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The gut microbiota and inflammatory noncommunicable diseases: associations and potentials for gut microbiota therapies.
Umeå University, Faculty of Medicine, Department of Clinical Sciences, Paediatrics.
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2015 (English)In: Journal of Allergy and Clinical Immunology, ISSN 0091-6749, E-ISSN 1097-6825, Vol. 135, no 1, 3-14 p.Article in journal (Refereed) Published
Abstract [en]

Rapid environmental transition and modern lifestyles are likely driving changes in the biodiversity of the human gut microbiota. With clear effects on physiologic, immunologic, and metabolic processes in human health, aberrations in the gut microbiome and intestinal homeostasis have the capacity for multisystem effects. Changes in microbial composition are implicated in the increasing propensity for a broad range of inflammatory diseases, such as allergic disease, asthma, inflammatory bowel disease (IBD), obesity, and associated noncommunicable diseases (NCDs). There are also suggestive implications for neurodevelopment and mental health. These diverse multisystem influences have sparked interest in strategies that might favorably modulate the gut microbiota to reduce the risk of many NCDs. For example, specific prebiotics promote favorable intestinal colonization, and their fermented products have anti-inflammatory properties. Specific probiotics also have immunomodulatory and metabolic effects. However, when evaluated in clinical trials, the effects are variable, preliminary, or limited in magnitude. Fecal microbiota transplantation is another emerging therapy that regulates inflammation in experimental models. In human subjects it has been successfully used in cases of Clostridium difficile infection and IBD, although controlled trials are lacking for IBD. Here we discuss relationships between gut colonization and inflammatory NCDs and gut microbiota modulation strategies for their treatment and prevention.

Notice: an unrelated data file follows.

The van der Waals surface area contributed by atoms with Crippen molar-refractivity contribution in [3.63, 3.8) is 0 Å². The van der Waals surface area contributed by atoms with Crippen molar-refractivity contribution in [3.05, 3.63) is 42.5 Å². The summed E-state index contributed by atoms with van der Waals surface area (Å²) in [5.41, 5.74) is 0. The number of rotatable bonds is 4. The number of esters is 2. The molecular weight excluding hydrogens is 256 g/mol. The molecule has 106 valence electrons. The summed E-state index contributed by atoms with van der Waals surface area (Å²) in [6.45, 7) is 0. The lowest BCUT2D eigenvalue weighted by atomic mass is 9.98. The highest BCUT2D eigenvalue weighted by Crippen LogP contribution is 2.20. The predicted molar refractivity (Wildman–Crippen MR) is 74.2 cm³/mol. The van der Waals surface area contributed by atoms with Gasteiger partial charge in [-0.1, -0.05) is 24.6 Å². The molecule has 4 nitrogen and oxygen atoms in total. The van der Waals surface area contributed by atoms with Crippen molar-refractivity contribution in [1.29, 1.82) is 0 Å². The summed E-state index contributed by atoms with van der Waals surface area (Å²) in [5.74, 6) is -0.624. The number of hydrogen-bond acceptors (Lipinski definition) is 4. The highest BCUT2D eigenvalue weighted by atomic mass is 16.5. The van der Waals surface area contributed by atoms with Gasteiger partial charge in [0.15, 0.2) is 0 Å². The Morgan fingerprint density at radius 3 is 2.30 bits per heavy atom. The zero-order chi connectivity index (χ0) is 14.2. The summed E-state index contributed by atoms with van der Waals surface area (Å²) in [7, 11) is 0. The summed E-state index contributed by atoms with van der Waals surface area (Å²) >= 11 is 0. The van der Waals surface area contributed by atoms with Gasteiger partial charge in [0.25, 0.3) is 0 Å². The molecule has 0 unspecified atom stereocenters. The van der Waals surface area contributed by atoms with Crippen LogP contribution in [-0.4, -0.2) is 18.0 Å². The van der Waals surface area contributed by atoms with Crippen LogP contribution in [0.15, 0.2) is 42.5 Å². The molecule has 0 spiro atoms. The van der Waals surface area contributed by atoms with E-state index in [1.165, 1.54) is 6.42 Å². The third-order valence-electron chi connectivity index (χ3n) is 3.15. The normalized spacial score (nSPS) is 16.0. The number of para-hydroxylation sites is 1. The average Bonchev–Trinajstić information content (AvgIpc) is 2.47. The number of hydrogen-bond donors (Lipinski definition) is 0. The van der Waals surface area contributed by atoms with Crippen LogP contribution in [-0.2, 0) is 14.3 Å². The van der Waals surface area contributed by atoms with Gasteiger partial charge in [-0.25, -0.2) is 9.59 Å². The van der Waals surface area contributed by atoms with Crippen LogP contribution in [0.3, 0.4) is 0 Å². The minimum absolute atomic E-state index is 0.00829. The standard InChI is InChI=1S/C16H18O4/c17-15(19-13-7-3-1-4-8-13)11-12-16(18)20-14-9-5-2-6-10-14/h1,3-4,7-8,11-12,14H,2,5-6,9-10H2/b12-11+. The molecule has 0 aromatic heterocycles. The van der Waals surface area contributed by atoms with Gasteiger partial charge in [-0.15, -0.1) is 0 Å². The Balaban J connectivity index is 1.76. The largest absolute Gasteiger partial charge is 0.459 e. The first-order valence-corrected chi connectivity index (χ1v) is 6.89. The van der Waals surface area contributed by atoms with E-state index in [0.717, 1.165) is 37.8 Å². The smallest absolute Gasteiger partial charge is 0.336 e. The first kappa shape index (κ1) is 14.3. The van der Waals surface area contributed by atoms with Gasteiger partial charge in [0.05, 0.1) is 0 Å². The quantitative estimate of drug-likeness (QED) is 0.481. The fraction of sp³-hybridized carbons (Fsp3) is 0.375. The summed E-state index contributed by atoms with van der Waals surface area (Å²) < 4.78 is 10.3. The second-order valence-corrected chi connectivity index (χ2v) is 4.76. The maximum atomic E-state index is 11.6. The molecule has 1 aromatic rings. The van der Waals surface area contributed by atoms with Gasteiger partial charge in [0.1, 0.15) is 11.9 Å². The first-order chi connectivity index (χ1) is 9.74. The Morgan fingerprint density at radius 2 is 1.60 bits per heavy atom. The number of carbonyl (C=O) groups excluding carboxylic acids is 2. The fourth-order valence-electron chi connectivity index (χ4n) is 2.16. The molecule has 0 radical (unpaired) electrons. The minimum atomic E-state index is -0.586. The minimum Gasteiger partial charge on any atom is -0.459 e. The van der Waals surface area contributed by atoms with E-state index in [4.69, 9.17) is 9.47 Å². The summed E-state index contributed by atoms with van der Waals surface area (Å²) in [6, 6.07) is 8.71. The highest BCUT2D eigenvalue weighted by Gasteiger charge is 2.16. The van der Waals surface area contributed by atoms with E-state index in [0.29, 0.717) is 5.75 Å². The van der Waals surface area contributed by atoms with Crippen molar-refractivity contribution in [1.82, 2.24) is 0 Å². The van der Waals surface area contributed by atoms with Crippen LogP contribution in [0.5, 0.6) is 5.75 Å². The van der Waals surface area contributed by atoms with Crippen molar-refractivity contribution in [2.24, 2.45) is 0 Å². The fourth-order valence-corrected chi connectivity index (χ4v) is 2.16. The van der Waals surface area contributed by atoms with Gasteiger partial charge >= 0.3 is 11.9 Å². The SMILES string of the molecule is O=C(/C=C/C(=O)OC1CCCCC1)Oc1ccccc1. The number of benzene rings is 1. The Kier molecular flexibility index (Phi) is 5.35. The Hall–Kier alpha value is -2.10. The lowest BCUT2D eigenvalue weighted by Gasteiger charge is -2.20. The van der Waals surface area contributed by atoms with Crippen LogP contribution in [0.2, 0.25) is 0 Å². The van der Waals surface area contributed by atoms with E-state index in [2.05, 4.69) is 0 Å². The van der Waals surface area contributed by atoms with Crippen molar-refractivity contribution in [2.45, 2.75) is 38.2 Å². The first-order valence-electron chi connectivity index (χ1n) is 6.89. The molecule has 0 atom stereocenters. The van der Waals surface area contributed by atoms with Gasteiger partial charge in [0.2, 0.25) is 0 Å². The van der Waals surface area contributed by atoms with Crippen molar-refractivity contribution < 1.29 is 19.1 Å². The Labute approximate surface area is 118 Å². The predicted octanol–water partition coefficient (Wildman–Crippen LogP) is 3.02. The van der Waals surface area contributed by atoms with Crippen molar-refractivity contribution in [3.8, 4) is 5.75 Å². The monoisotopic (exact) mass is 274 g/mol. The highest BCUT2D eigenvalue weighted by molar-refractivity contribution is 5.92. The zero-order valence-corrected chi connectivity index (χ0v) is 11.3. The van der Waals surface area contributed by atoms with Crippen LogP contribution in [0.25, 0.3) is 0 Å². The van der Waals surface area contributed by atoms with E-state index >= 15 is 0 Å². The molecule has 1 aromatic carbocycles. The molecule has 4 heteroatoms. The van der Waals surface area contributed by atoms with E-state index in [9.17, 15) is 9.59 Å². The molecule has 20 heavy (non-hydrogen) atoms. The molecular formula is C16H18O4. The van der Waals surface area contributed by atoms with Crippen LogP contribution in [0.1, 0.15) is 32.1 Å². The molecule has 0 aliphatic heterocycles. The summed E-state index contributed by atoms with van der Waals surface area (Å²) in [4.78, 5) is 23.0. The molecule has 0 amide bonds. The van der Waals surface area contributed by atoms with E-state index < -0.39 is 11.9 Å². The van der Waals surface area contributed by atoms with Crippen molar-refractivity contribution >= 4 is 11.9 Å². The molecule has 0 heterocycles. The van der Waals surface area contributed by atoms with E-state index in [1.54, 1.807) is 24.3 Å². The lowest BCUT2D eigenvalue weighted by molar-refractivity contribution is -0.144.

Place, publisher, year, edition, pages
2015. Vol. 135, no 1, 3-14 p.
Keyword [en]
Fecal microbiota transplantation, gut microbiome, inflammation, noncommunicable diseases, prebiotics, probiotics, short-chain fatty acids
National Category
Microbiology in the medical area
Identifiers
URN: urn:nbn:se:umu:diva-102637DOI: 10.1016/j.jaci.2014.11.012ISI: 000347298200001PubMedID: 25567038OAI: oai:DiVA.org:umu-102637DiVA: diva2:861148
Available from: 2015-10-15 Created: 2015-04-29 Last updated: 2015-11-26Bibliographically approved

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West, Christina E
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